I know of very few poems on the subject of physical pain. Perhaps this is because there is nothing much useful to be said about it; perhaps we just don’t have the vocabulary. After all, don’t you just hate the modern fad whereby health services ask you to ‘rate your pain’? So you go to consult about something irksome but fairly minor on the scale of human affliction, say acute sciatica, and you get: ‘And how do you rate that on a scale of 1 to 10, where 10 is the worst pain you can imagine?’ What do you say? A truthful ‘Well, compared with being burned alive or torn to pieces on the rack or dying of strangury, about 0.01’ seems likely to elicit a response of ‘So, why are you wasting my time?’, whereas a confident ‘Oh, at least six’ surely marks you out as a big wuss with a very limited imagination.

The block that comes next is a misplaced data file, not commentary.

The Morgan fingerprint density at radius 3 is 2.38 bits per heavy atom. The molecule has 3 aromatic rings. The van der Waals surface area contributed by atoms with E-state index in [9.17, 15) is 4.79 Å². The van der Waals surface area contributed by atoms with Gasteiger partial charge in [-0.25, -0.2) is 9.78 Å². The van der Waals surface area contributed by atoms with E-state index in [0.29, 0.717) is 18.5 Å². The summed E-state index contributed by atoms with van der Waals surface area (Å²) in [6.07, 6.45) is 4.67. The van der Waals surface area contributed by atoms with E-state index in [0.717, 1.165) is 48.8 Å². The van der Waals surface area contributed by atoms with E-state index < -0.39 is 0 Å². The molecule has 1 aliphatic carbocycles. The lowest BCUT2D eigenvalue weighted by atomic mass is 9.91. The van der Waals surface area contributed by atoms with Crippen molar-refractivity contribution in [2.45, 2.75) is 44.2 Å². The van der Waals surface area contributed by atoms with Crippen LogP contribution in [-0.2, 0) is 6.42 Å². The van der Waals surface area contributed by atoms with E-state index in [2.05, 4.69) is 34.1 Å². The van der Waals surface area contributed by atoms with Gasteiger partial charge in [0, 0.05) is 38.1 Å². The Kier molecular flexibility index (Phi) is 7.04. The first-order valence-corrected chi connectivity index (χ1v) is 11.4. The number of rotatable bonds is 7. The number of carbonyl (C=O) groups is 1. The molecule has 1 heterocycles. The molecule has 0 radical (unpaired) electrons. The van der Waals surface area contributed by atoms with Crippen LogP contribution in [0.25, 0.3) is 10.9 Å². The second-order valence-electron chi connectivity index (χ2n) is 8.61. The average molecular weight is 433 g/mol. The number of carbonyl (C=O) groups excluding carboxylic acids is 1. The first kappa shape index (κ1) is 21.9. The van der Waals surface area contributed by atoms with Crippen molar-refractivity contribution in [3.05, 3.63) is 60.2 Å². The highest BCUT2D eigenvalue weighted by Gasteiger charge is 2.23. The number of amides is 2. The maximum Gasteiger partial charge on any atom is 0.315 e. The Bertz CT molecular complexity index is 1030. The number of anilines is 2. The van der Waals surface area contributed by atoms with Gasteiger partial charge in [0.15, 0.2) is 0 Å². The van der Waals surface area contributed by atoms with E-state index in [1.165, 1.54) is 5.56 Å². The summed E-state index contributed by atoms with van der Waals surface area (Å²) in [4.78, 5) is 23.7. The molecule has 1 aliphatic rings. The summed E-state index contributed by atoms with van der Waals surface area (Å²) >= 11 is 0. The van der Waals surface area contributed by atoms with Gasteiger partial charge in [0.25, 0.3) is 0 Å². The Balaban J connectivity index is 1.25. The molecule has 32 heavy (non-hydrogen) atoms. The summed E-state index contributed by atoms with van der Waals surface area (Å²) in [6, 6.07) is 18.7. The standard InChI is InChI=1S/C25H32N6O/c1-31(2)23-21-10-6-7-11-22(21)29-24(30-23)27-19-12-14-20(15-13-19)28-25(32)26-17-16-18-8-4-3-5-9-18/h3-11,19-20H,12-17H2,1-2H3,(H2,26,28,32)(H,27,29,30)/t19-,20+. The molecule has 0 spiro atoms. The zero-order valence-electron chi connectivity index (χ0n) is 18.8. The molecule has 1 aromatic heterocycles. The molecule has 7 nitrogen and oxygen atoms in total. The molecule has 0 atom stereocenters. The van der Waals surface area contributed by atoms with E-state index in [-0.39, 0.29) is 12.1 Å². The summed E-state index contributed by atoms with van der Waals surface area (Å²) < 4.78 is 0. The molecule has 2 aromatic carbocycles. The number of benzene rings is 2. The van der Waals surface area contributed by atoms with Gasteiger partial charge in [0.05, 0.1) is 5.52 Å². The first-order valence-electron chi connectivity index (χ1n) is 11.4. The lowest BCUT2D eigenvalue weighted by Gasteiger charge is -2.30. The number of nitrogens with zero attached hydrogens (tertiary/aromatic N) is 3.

So all credit to Robert Graves in this poem for managing to convey something about the nature of the beast in his usual distinctive way.
Surgical Ward: Men
Something occurred after the operation
To scare the surgeons (though no fault of theirs),
Whose reassurance did not fool me long.
Beyond the shy, concerned faces of nurses
A single white-hot eye, focusing on me,
Forced sweat in rivers down from scalp to belly.
I whistled, gasped or sang, with blanching knuckles
Clutched at my bed-grip almost till it cracked:
Too proud, still, to let loose Bedlamite screeches
And bring the charge-nurse scuttling down the aisle
With morphia-needle levelled….
Lady Morphia –
Her scorpion kiss and dark gyrating dreams –
She in mistrust of whom I dared out-dare,
Two minutes longer than seemed possible,
Pain, that unpurposed, matchless elemental
Stronger than fear or grief, stranger than love.